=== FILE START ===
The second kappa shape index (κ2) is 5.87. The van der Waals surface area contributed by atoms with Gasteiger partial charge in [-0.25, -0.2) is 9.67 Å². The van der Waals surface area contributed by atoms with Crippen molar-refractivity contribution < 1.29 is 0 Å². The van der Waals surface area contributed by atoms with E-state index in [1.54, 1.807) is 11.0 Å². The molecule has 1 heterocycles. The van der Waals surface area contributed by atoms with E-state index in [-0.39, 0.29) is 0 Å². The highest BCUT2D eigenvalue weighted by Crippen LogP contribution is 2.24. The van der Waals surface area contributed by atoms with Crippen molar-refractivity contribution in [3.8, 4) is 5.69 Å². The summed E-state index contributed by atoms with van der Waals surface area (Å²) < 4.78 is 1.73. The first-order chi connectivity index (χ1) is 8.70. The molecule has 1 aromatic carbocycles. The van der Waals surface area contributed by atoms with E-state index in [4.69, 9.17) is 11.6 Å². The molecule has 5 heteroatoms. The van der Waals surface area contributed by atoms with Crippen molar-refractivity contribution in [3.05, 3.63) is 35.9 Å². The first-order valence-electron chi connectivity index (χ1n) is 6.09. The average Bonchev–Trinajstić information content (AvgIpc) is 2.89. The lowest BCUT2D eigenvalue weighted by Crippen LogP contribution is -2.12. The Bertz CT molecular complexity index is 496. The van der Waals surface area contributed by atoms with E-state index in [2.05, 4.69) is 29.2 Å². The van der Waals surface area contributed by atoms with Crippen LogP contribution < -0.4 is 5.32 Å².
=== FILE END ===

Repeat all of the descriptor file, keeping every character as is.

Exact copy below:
The second kappa shape index (κ2) is 5.87. The van der Waals surface area contributed by atoms with Gasteiger partial charge in [-0.25, -0.2) is 9.67 Å². The van der Waals surface area contributed by atoms with Crippen molar-refractivity contribution < 1.29 is 0 Å². The van der Waals surface area contributed by atoms with E-state index in [1.54, 1.807) is 11.0 Å². The molecule has 1 heterocycles. The van der Waals surface area contributed by atoms with E-state index in [-0.39, 0.29) is 0 Å². The highest BCUT2D eigenvalue weighted by Crippen LogP contribution is 2.24. The van der Waals surface area contributed by atoms with Crippen molar-refractivity contribution in [3.8, 4) is 5.69 Å². The summed E-state index contributed by atoms with van der Waals surface area (Å²) < 4.78 is 1.73. The first-order chi connectivity index (χ1) is 8.70. The molecule has 1 aromatic carbocycles. The van der Waals surface area contributed by atoms with E-state index in [4.69, 9.17) is 11.6 Å². The molecule has 5 heteroatoms. The van der Waals surface area contributed by atoms with Crippen molar-refractivity contribution in [3.05, 3.63) is 35.9 Å². The first-order valence-electron chi connectivity index (χ1n) is 6.09. The average Bonchev–Trinajstić information content (AvgIpc) is 2.89. The lowest BCUT2D eigenvalue weighted by Crippen LogP contribution is -2.12. The Bertz CT molecular complexity index is 496. The van der Waals surface area contributed by atoms with E-state index in [2.05, 4.69) is 29.2 Å². The van der Waals surface area contributed by atoms with Crippen LogP contribution < -0.4 is 5.32 Å².